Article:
Ward said reached out via email to Teising on December 28th requesting a hearing regarding his termination. He said that under Indiana Code 36-8-3-4, he is a due a hearing if it is requested five days of termination. However, Teising responded with, in Ward's eyes, a loophole out of that.
She said that the code only applies to "towns and townships that have full-time, paid police or fire departments." Since Wabash Township has a status of a volunteer fire department, she claimed she didn't have to give him a hearing, even though he was a full-time employee.
The email was also his formal notice that entering any Wabash Township property would be considered trespassing with legal repercussions.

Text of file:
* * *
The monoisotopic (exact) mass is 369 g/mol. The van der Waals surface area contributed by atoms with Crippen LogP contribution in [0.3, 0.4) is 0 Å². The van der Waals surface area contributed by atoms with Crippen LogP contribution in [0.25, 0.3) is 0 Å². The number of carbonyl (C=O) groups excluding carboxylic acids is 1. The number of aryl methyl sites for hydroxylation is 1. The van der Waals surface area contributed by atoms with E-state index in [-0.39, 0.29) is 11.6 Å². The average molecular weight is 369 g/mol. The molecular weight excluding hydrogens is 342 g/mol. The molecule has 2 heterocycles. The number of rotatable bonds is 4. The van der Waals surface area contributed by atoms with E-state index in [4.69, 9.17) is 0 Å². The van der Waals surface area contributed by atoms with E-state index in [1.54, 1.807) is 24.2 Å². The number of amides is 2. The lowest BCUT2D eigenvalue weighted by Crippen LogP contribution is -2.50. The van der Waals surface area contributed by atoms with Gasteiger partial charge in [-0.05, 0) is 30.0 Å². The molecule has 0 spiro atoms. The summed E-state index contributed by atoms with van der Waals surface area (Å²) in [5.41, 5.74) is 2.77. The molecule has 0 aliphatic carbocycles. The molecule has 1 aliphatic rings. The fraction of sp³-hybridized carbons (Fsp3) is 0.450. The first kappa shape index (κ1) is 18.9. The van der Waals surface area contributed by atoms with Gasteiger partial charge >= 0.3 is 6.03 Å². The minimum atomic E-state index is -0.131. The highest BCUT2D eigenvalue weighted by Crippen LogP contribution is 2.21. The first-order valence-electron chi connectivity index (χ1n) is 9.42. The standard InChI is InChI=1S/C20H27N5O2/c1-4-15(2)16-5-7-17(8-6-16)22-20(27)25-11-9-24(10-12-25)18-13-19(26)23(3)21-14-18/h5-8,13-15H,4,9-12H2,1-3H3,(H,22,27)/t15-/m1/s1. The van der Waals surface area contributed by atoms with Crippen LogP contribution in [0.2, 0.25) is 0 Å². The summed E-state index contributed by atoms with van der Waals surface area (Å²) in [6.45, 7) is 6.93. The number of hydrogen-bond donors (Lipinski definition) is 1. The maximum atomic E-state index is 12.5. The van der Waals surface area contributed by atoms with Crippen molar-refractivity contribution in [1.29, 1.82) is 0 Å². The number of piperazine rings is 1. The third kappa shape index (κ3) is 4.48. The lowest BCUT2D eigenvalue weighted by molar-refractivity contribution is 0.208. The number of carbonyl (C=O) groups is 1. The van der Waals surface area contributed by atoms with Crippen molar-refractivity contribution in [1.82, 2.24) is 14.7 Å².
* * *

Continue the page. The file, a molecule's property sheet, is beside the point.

Ward is now suing for wrongful termination.
"It would be the easiest thing for me to grab my stuff and walk away," he said, adding that it's been difficult to justify paying for a lawsuit when he is out of a job, has bills to pay and a family to help support.
However, he said he can't turn his back on the family of firefighters he has who are still with the department and that this fight is bigger than him. It's about the future of the township community.
"My family and I have been blessed with support," he said, getting choked up. "That's a pretty strong thing to help keep you drive forward when you want to quit."
Ward said his days of fighting fires are most likely over, something that is especially hard because of how much he loved his job. He said he has begun to search for another job, with his developed skills as a leader in a workplace. Ward's brother started a GoFundMe to help cover his legal fees.